JTA — The comparisons are easy to draw: broken glass, burned buildings, shuttered businesses, dead Jews.
Eighty-five years after Kristallnacht, the anti-Jewish riots that marked a brutal turning point in the Nazi campaign of persecution in Germany, Holocaust survivors say what happened in southern Israel on October 7 — and how they have seen the world respond since — reminds them of what they experienced in their childhood.
“When it all happened on October 7th, I couldn’t believe it,” Maud, who lives in the United States, said in a testimony shared this week by March of the Living, an organization that takes groups to visit concentration camp sites in Europe. “I’ve had sleepless nights since and it just brought back so many memories. It is so visual of what I saw as a child. … I have a hard time coping with what I read and what I hear and what I see on TV. I can’t come to terms with it. It’s so hard.”
March of the Living shared testimonies from eight survivors in four countries in advance of the anniversary, which is typically marked by somber ceremonies in which government officials reaffirm their commitments to the post-Holocaust vow of “Never again.”
This year, that rallying cry may feel harder to sustain, coming just a month after Hamas’s attack on Israel left 1,400 people dead, thousands wounded and hundreds held hostage in Gaza. Some victims have still not been identified due to the brutality inflicted on their bodies, which included burning, according to people who worked at the massacre sites, and said that it echoed the most vivid horrors of the Holocaust. The attack and Israel’s military response have also unleashed rising antisemitism around the world.
“It started with words and continued with actions,” Nate, from Canada, said about his experience as a child in Poland, where he survived Auschwitz but most of his family members did not. “I am devastated to see how Jews are being attacked today. Jews are not safe. I saw where antisemitism can lead and I am very concerned.”
In a sign of how significantly the current climate is affecting survivors, the March of the Living communicated late Wednesday, after some testimonies had already been published, that the survivors did not want to have their full names or pictures published. Many have long been public speakers sharing their stories, but at the current moment, the organization said, they were concerned that exposing themselves would risk their personal security.
The testimonies are not the first in which Holocaust survivors have drawn straightforward comparisons between their childhood trauma and what happened on October 7. Just days after the attack, survivors held a fretful press conference at the US Holocaust Memorial Museum in Washington.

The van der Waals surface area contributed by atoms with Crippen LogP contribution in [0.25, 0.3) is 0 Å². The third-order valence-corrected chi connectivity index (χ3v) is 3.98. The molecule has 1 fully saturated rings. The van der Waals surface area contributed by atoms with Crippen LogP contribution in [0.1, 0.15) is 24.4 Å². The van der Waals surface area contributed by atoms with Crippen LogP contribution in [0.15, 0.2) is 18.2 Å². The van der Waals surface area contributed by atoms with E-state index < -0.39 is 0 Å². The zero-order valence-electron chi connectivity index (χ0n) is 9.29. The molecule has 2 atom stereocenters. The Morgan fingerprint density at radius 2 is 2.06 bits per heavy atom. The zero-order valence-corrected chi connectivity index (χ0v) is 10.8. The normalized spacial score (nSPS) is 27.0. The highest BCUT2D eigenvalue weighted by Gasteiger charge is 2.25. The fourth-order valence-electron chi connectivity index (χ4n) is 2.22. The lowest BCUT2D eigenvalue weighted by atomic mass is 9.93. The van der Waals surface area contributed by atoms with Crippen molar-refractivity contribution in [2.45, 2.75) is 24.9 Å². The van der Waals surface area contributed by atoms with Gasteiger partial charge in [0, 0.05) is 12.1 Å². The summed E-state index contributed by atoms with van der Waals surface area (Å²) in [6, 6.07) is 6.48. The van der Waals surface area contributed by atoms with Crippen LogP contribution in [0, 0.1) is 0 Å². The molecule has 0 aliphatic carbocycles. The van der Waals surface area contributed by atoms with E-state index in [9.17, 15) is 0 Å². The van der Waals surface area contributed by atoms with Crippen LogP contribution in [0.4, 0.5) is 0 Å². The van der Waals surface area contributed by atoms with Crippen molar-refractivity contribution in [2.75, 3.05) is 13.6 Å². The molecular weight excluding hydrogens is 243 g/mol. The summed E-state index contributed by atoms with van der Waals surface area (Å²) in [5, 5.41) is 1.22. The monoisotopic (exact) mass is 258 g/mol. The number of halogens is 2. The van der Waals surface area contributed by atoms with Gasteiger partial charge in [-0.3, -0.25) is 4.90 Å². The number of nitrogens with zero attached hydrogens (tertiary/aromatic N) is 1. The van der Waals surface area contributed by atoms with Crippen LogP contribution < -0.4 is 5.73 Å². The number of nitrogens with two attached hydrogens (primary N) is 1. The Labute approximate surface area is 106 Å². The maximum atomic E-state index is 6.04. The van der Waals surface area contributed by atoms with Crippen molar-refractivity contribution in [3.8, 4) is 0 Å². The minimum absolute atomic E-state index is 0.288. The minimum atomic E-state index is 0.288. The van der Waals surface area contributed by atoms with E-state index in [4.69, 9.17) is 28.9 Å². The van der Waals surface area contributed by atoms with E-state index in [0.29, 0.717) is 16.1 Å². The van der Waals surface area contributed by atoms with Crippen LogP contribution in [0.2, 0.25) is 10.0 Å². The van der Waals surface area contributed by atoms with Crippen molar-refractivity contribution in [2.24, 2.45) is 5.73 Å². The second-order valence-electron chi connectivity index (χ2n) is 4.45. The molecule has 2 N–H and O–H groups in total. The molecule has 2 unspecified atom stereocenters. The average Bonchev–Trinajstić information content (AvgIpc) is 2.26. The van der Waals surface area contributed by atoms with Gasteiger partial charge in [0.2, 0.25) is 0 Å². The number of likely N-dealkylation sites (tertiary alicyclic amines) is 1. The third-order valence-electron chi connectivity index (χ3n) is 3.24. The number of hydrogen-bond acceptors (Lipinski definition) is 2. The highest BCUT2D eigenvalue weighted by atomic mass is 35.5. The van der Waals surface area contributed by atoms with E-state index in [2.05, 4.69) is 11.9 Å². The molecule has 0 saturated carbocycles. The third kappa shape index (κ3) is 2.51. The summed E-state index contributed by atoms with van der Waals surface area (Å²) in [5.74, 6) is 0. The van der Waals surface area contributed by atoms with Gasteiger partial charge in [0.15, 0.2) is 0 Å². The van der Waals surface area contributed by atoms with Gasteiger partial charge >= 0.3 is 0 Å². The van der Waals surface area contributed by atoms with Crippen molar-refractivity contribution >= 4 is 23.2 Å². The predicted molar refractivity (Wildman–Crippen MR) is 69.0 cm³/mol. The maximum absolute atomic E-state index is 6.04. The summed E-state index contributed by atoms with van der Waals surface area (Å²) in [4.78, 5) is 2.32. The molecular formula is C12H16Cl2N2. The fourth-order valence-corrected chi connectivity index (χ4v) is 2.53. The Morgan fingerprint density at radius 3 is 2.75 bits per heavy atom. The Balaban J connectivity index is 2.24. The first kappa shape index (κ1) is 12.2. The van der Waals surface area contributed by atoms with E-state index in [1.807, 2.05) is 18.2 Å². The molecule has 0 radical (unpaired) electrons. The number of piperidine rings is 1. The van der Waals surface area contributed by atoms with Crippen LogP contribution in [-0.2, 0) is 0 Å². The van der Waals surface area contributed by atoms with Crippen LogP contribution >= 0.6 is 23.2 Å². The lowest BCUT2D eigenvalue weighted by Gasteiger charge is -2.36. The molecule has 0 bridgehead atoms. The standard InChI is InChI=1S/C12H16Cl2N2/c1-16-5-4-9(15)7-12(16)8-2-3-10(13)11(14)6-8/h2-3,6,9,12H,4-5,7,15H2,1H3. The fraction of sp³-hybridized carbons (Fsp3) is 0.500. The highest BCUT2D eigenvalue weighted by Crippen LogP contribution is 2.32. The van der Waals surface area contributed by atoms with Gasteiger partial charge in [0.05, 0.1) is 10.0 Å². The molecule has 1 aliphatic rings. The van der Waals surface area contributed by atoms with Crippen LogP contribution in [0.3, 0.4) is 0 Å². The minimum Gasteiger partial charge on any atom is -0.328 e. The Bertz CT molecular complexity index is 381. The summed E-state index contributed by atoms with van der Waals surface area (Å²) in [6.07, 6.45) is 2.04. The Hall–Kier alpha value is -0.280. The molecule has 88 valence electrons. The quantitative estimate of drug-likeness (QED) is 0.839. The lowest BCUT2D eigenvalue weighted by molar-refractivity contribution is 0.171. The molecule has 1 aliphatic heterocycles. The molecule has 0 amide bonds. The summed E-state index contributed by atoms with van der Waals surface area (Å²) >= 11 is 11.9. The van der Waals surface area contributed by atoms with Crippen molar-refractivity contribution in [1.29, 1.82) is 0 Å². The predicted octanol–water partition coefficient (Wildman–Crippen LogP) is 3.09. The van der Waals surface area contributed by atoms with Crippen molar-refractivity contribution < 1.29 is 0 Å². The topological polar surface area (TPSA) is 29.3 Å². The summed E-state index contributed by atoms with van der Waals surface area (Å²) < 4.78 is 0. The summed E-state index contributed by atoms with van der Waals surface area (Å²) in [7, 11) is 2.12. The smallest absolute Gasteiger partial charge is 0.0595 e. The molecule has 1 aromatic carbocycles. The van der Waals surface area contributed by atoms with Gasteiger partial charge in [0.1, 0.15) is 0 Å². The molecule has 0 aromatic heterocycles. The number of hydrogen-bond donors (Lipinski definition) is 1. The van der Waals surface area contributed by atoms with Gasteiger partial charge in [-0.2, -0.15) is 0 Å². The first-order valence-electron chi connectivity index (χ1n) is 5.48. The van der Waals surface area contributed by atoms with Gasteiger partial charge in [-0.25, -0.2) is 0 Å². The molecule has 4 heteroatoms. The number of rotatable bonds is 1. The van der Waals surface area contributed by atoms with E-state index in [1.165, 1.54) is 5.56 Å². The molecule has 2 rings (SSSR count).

“This is not what we expected in this final chapter of our lives, as we contemplate our legacy, the future of Holocaust memory and education, and the future of our people,” Nat Shaffir, 85, who survived the Holocaust in Romania said at the event.
And last week in New York, hundreds of Holocaust survivors posed with pictures of the roughly 240 people being held hostage by Hamas in Gaza, as part of a worldwide campaign to keep attention on their plight.
“I’m back there all over again,” Toby Levy, 90, said at the Museum of Jewish Heritage, where she is a longtime docent. “This is how it started with the Germans.”
Kristallnacht, which means “Night of Broken Glass,” was a series of Nazi government-coordinated anti-Jewish riots that swept through virtually every town and city across Germany beginning November 9, 1938. (In Germany, it’s increasingly known as Reichspogromnacht to avoid the potentially beautiful images conjured by the English translation.) Over several days, rioters destroyed hundreds of synagogues, looted thousands of businesses and killed at least 91 Jews; 30,000 Jewish men were sent to concentration camps.
Kristallnacht marked the end of any vestige of security for German Jews and the moment of acceleration in the Nazis’ genocidal campaign against them, which would result in the murder of 6 million Jews in Europe before the end of World War II in 1945.
“What Hamas did to the Israelis on October 7th is as cruel, barbaric, and tragic as what the Nazis did to the Jews 80 years ago,” Benjamin, a survivor who lives in Greece, said in his March of the Living testimony. “When I see Jewish homes marked with the Magen David, it brings back nightmarish memories from my childhood, reminding me of swastikas and concentration camps.”
But he finished on a more hopeful note: “My message is that we, the Jewish people, have endured significant suffering throughout our history, with the Holocaust being the darkest period. Though the current times are challenging, thanks to the brave IDF, a sense of normalcy will soon return to the State of Israel and the Jewish Diaspora.”
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